Art Samberg: Investing as a Form of Engineering/Problem-Solving

This week in our Masters in Business interview, we speak with with Art Samberg of Pequot Partners.

When Samberg began his first fund in 1986, there were less than 100 hedge funds. By 2000, with George Soros and Julian Robertson retired, the Wall Street Journal reported that Pequot Capital Management had became the largest hedge fund in the world. The fund returned 17.8% net of fees over the life of the fund, even after starting his full first year (1987) down almost 25%.

Samberg discusses his “engineer’s approach” to investing as an exercise in problem solving. His family office focuses on big issue “problem solving” including solar, fusion power, and radioactive cesium reclamation projects – the past is actually live at the Fukushima Daiichi nuclear disaster.

He also was forthcoming about insider trading allegations by the Securities and Exchange Commission that resulted in a $28 million fine and that led to the fund’s closing. He now runs Hawkes Financial, a family office that manages his wealth. He also is chairman of the Samberg Family Foundation, a philanthropy. 

Samberg studied Aeronautical engineering and Astronautics at the Massachusetts Institute of Technology. After his getting his Bachelors of Science there, B.S., he earned a Masters in the same subject at Stanford University. He worked at Lockheed Missile and Space Company before getting an M.B.A. from Columbia University. He is a Life Member of the MIT Corporation, and a Member of MIT Executive Committee, and Co-Chair of the Board of Overseers of the Business School at Columbia. He served as Chairman of the MIT Investment Management Company and currently sits on the Board of Advisor of the MIT Energy Initiative.

The full podcast is available on iTunes, SoundCloud and on Bloomberg.  Earlier podcasts can be found on iTunes and at

Next week, we speak with economist Gary Shilling.



Category: Podcast

Carl Icahn: Key Ideas for America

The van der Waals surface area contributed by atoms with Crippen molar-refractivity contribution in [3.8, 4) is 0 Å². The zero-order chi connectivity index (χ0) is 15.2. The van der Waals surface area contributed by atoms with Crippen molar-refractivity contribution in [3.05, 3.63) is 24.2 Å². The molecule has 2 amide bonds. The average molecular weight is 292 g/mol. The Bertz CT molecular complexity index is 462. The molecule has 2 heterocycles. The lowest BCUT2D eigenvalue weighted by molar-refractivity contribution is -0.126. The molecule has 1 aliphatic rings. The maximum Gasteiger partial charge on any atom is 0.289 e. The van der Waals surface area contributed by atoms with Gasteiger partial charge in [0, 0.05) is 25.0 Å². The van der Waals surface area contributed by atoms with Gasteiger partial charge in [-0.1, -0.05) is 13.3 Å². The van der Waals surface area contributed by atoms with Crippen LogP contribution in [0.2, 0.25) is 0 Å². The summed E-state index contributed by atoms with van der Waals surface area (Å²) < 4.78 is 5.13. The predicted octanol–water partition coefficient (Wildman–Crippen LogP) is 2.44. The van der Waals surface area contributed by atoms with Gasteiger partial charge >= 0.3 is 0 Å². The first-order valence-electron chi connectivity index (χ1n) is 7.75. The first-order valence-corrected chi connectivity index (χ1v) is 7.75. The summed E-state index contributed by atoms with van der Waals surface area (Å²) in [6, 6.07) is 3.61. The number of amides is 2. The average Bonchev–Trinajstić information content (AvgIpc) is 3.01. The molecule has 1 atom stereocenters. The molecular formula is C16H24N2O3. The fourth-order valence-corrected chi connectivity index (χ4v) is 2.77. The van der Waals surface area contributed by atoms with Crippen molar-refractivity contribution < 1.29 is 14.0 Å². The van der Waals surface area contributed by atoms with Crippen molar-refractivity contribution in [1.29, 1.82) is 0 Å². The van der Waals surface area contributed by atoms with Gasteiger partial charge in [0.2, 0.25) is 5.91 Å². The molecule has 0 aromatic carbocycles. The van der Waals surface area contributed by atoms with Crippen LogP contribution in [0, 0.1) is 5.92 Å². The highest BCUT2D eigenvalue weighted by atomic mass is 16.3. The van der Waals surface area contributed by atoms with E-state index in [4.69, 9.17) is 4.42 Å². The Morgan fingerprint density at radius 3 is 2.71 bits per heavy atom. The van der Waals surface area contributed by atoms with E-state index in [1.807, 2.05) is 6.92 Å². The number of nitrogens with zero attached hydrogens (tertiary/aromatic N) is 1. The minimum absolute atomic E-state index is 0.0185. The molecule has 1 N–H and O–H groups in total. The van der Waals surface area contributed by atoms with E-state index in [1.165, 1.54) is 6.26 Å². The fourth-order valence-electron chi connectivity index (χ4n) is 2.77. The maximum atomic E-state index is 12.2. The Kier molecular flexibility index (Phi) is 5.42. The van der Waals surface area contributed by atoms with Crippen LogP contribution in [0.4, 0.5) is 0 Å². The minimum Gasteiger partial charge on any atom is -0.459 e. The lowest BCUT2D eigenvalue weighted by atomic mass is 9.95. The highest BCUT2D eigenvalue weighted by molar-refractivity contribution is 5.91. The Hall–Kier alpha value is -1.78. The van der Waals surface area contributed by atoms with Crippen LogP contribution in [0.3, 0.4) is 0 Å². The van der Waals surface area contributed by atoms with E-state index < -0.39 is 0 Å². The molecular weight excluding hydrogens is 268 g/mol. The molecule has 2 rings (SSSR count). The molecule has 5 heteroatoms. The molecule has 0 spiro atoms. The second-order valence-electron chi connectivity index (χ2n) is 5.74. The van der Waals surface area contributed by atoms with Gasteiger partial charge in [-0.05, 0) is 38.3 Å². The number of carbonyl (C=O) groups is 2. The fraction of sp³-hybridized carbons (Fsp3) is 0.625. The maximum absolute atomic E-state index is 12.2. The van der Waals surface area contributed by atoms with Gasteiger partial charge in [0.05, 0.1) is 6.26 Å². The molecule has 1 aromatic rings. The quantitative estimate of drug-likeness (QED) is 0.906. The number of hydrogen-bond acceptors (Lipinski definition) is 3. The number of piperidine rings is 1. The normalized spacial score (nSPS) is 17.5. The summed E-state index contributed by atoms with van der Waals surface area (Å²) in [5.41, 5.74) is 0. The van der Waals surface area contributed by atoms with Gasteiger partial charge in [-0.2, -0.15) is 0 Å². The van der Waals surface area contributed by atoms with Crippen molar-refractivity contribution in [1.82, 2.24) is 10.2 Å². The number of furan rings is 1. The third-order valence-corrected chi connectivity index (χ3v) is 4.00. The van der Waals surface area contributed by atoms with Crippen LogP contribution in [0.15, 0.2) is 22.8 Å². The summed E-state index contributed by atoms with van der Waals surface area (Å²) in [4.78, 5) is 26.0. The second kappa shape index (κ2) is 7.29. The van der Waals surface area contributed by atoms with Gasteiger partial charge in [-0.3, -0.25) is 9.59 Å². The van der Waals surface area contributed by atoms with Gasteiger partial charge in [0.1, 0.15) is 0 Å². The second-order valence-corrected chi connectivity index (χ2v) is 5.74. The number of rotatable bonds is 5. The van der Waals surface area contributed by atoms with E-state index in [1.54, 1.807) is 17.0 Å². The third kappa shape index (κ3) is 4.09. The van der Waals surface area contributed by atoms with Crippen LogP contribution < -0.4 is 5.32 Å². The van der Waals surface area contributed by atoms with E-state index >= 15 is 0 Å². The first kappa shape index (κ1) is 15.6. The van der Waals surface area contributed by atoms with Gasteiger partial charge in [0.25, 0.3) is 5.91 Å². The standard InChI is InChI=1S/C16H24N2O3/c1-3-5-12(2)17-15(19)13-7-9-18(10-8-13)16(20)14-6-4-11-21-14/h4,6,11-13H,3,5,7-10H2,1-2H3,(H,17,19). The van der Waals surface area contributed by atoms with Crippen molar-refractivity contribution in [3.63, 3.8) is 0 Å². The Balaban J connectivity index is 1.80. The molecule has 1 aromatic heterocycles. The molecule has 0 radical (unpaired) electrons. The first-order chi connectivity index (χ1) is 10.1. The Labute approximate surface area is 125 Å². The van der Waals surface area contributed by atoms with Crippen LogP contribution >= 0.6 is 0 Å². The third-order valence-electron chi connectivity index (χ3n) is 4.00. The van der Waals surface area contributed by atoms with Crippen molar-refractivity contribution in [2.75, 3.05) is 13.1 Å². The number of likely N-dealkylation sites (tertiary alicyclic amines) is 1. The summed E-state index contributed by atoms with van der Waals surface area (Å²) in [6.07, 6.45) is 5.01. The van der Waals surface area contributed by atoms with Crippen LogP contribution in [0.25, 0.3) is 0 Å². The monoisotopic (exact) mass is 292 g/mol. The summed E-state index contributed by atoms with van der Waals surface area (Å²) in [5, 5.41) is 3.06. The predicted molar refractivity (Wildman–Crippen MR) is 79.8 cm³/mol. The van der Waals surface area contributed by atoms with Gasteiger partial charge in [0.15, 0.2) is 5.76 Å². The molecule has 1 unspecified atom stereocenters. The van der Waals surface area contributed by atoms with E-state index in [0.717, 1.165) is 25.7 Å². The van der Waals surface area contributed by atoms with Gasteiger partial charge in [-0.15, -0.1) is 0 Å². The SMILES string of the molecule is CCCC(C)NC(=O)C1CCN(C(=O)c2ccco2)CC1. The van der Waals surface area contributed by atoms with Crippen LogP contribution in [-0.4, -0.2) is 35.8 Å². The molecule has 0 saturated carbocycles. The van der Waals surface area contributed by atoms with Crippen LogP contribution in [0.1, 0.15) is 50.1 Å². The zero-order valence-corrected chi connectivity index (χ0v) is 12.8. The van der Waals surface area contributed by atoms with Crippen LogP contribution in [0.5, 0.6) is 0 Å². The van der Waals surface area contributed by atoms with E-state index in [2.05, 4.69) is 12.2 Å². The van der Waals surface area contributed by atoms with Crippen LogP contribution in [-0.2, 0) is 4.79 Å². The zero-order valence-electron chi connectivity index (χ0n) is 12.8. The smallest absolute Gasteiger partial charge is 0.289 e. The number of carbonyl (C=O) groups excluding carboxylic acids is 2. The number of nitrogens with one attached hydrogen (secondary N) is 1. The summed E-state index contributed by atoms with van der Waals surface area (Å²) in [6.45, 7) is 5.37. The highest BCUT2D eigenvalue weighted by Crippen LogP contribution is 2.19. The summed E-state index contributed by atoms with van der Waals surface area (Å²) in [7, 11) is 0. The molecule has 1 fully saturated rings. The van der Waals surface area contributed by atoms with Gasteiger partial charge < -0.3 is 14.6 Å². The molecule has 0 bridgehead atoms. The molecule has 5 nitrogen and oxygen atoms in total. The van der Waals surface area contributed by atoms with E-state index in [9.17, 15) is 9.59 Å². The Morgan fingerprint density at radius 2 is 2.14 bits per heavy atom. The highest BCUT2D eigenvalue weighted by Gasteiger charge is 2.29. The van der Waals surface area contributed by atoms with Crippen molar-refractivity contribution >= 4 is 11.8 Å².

Carl Icahn is one of the greatest investors of his generation, if not of all time. In a recent video, he makes a variety of political points, many of which i find myself in agreement about . . . U.S. lawmakers need to end their fiscal inertia. CEOs are taking advantage of the system — as…Read More

Category: Markets

10 Tuesday AM Reads

Our two-fer-Tuesday, free range morning train reads: • This Is Why Public and Private Market Valuations Are Completely Different (Mahesh VC) see also Silicon Valley Raises $75B in Venture Capital (Chief Investment Officer) • White House report says Internet is a ‘core utility’ just like electricity (CS Monitor) • Seven reasons Volkswagen is worse than Enron (FT) see also A Mucky Business: Systematic…Read More

Category: Financial Press

Job Creation in the United States

Source: US Census

Category: Digital Media, Economy, Employment

Good News Is Bad News: Leverage Cycles and Sudden Stops

Category: Credit, Employment, Think Tank

Ben Carlson Discusses Correction on CNBC

Ben Carlson, author of “A Wealth of Common Sense,” discusses keeping your cool during this correction.

Author Carlson: Keep cool during correction

Category: Asset Allocation, Investing, Video

Ugly Day

Not a pretty day, as the Nasdaq gets whacked for 3%, and the Dow closes 1 point over 16,000:   click fir full size table

Category: Markets

What Happens If We Redistribute Bill Gates Wealth to the Poor?

Today’s column might anger some people on the right AND the left. Try not to react emotionally. Instead consider this as a way to point out some obvious truths to your ideological opposites. Take a look at the Robin Hood Index chart at right (via Bloomberg). It shows the effect of confiscating all of the wealth of…Read More

Category: Really, really bad calls, Taxes and Policy, Wages & Income

A Question of Liquidity

Source: WSJ

Category: Fixed Income/Interest Rates, Mutual Funds

10 Monday AM Reads

Welcome back to the show. start it right with our Brooklyn sourced, morning train reads: • Stock investors haven’t been this bearish in 15 years (Marketwatch) • How A Little Lab In West Virginia Caught Volkswagen’s Big Cheat (NPR) see also The Study That Started the Volkswagen Scandal (CityLab) • The Rich Are Different. They’re Better Investors. (Bloomberg View)…Read More

Category: Financial Press